Preparing for any Special Ops Selection program can take many months of specific training as well as a lifetime of physical activity (sports, manual labor, outdoor hobbies). There are many skills you should practice on your own prior to attending boot camp if you are a civilian, as bootcamp is not designed to prepare you for the rigors of a Spec Ops Selection. So to say you have to get into really good shape is an understatement. Here is a great question from a hard working Spec Ops candidate preparing for Army SF:
I'm training for SFAS and wanted some input on where I should focus my training. I currently focus heavily on cardio running between 30-35 miles a week. My two mile time is well under 10.30. I also cross train when possible on the bike or in the pool. As far as weight training goes, I do the basic push-ups, sit-ups and lifting when I have access to the equipment.
My goals is a perfect score of 300. In regards to assessment and selection, what other exercises should I incorporate into my schedule? Any recommendations would be greatly appreciated.
I have to say, your running is off-the-chart fast, and your base running per week is spot on. Keep that up. But you may want to consider adding in rucking a few times a week.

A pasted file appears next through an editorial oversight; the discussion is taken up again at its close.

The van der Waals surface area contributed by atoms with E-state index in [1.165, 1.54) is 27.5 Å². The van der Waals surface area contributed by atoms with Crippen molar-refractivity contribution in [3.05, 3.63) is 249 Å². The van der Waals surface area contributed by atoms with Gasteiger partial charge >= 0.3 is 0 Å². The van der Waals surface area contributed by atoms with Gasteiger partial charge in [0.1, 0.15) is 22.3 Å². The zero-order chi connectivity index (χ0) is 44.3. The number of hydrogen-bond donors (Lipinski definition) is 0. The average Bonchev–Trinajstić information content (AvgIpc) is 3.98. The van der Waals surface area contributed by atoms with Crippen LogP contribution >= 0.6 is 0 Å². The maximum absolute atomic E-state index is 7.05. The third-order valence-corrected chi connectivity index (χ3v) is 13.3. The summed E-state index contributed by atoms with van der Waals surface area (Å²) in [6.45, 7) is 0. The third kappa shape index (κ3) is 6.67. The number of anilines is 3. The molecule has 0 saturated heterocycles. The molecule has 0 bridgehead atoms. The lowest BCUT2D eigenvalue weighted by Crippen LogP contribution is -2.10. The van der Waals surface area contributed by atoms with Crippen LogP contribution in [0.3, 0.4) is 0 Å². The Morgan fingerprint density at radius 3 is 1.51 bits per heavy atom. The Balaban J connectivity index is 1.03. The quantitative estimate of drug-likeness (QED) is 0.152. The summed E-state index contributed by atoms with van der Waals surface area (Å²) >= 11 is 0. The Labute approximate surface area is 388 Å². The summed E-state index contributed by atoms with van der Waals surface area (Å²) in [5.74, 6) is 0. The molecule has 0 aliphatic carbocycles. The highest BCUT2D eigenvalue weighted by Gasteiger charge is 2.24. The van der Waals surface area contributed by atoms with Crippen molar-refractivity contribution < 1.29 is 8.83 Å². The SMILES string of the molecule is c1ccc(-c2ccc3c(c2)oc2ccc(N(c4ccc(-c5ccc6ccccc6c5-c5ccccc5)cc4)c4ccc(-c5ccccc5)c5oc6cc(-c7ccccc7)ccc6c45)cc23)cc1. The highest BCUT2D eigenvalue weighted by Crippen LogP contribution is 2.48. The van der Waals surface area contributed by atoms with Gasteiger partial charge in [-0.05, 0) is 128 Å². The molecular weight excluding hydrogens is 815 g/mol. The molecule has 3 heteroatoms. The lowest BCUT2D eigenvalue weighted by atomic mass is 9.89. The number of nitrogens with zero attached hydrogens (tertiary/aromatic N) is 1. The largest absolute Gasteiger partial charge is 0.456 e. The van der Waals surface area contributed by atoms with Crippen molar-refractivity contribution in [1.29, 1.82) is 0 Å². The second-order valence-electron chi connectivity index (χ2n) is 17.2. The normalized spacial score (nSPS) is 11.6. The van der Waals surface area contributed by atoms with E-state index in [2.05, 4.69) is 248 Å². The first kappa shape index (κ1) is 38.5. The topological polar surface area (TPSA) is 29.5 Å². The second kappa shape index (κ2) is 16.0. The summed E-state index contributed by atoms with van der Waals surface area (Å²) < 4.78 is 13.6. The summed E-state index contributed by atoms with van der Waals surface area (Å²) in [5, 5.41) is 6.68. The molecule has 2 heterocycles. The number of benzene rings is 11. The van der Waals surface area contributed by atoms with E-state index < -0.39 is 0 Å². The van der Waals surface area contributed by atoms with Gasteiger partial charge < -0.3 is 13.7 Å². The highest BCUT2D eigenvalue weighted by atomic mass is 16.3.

Before you do, make sure you lower back is strong enough to handle rucking.
Add in some lower back exercises:
Start with Lower Back Plan, or mix in some weight lifting exercises like dead lifts, hang cleans, and push presses for strong back and shoulder muscles to prepare for rucking and log pt. Another option, if you lack equipment, is to make a log or "sand baby." See related link (Sand-baby Murph) and workout to help you simulate log PT and weighted running and shuffling.
If you have not rucked, check out this related Rucking Article that will help you define your pace. You may want to start off with 20-25lbs in a back pack and build up to 40-50# over the course of a few months. Same goes for mileage. Ruck 2-3 miles at first, and work on your pace. You will eventually have to walk really fast or shuffle jog with a ruck. If you can get 4 miles in 35-40 minutes, you will be in good stead with the front runners in the SFAS class.
Finally – work on your land navigation skills. If you are not familiar with using a compass, take a course, ask a few Eagle Scouts, do some online research. There is plenty of information out there for to help you improve your map and compass abilities.
You have the cardio base to crush SFAS, but passing comes down to more than running and PT. Being a good team player is critical as well as having a strong enough core to handle rucking, log PT, injured man drills, and other weighted events.
Keep up the great work.
Stew Smith works as a presenter / editorial board with the Tactical Strength and Conditioning program of the National Strength and Conditioning Association and is Certified Strength and Conditioning Specialist (CSCS). There are also over 800 articles on Military.com Fitness Forum focusing on a variety of fitness, nutritional, and tactical issues military members face throughout their career.